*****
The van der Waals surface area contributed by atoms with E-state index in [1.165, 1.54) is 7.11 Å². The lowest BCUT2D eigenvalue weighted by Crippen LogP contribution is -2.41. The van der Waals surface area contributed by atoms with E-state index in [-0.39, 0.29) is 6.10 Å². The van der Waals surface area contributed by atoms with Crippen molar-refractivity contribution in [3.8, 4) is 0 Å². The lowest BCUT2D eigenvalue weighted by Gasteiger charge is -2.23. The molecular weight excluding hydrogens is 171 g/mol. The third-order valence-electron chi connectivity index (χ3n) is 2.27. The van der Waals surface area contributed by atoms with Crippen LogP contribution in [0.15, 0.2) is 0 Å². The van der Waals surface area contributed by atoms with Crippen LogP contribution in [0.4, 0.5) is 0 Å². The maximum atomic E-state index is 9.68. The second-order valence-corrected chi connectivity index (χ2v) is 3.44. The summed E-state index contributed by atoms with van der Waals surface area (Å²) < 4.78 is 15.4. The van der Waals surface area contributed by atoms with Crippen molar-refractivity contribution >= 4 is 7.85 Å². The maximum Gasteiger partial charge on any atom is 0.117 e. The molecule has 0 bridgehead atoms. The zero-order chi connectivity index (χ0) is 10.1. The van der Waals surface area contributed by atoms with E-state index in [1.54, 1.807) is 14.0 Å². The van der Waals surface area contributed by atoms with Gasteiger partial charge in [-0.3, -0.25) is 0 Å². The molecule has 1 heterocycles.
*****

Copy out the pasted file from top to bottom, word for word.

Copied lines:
The van der Waals surface area contributed by atoms with E-state index in [1.165, 1.54) is 7.11 Å². The lowest BCUT2D eigenvalue weighted by Crippen LogP contribution is -2.41. The van der Waals surface area contributed by atoms with E-state index in [-0.39, 0.29) is 6.10 Å². The van der Waals surface area contributed by atoms with Crippen molar-refractivity contribution in [3.8, 4) is 0 Å². The lowest BCUT2D eigenvalue weighted by Gasteiger charge is -2.23. The molecular weight excluding hydrogens is 171 g/mol. The third-order valence-electron chi connectivity index (χ3n) is 2.27. The van der Waals surface area contributed by atoms with Crippen LogP contribution in [0.15, 0.2) is 0 Å². The van der Waals surface area contributed by atoms with Crippen LogP contribution in [0.4, 0.5) is 0 Å². The maximum atomic E-state index is 9.68. The second-order valence-corrected chi connectivity index (χ2v) is 3.44. The summed E-state index contributed by atoms with van der Waals surface area (Å²) < 4.78 is 15.4. The van der Waals surface area contributed by atoms with Crippen molar-refractivity contribution >= 4 is 7.85 Å². The maximum Gasteiger partial charge on any atom is 0.117 e. The molecule has 0 bridgehead atoms. The zero-order chi connectivity index (χ0) is 10.1. The van der Waals surface area contributed by atoms with E-state index in [1.54, 1.807) is 14.0 Å². The van der Waals surface area contributed by atoms with Gasteiger partial charge in [-0.3, -0.25) is 0 Å². The molecule has 1 heterocycles.